1944: U-505 Captured by U.S. Navy Task Group.
The U-505 is one of six U-boats captured by Allied forces during World War II, and was the first warship to be captured by U.S. forces on the high seas since the War of 1812. In 1954, U-505 was donated to the Museum of Science and Industry in Chicago, Illinois and is now a museum ship.
The cipher materials captured on U-505 included the special "coordinate" code, the regular and officer Enigma settings for June 1944, the current short weather codebook, the short signal codebook, and bigram tables due to come into effect in July and August respectively.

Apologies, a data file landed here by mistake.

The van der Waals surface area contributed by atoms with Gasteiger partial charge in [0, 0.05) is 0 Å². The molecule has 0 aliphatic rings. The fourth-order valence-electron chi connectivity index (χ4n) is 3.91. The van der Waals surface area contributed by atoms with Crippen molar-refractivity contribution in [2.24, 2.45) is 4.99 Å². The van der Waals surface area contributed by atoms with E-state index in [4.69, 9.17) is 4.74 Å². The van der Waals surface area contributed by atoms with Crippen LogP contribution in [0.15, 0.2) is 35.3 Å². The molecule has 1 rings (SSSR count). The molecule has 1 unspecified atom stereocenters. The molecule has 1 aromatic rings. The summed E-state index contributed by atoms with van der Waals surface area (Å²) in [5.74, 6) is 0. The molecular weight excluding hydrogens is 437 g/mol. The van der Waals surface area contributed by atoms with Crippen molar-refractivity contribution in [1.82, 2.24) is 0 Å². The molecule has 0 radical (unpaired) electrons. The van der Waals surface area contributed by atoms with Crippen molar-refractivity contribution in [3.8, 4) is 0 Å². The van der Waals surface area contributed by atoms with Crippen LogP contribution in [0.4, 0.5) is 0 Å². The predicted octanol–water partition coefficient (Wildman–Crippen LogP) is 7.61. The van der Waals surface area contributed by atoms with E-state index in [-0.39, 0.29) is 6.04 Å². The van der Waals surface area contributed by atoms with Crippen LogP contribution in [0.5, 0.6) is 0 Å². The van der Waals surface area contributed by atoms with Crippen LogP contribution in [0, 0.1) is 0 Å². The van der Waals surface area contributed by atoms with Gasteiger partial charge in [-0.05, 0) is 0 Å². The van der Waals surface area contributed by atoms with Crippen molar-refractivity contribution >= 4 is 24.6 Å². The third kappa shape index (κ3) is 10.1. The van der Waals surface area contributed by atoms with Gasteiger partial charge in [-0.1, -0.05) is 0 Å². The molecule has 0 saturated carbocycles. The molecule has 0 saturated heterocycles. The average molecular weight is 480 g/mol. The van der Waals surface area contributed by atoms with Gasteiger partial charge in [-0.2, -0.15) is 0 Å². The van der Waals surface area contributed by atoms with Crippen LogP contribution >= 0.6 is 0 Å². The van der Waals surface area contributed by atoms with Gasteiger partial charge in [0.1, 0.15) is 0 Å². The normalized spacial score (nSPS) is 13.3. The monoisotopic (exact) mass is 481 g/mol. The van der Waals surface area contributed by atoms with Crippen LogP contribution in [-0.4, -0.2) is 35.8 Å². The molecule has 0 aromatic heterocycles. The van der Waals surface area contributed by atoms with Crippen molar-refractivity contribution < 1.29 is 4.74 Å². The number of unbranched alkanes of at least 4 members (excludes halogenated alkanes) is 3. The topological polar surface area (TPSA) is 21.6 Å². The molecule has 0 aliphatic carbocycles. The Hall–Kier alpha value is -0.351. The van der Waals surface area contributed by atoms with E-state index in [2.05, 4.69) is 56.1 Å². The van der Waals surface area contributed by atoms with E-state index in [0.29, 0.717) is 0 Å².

The material from U-505 arrived at the decryption establishment at Bletchley Park on 20 June 1944. While the Allies were able to break most Enigma settings by intense cryptanalysis (including heavy use of the electromechanical "bombes"), having the Enigma settings for the U-boats saved a lot of work and time, which could be applied to other keys. The settings break was only valid until the end of June and therefore had an extremely limited outcome on the eventual cracking of the Enigma code, but having the weather and short signal codebooks and bigram tables made the work easier.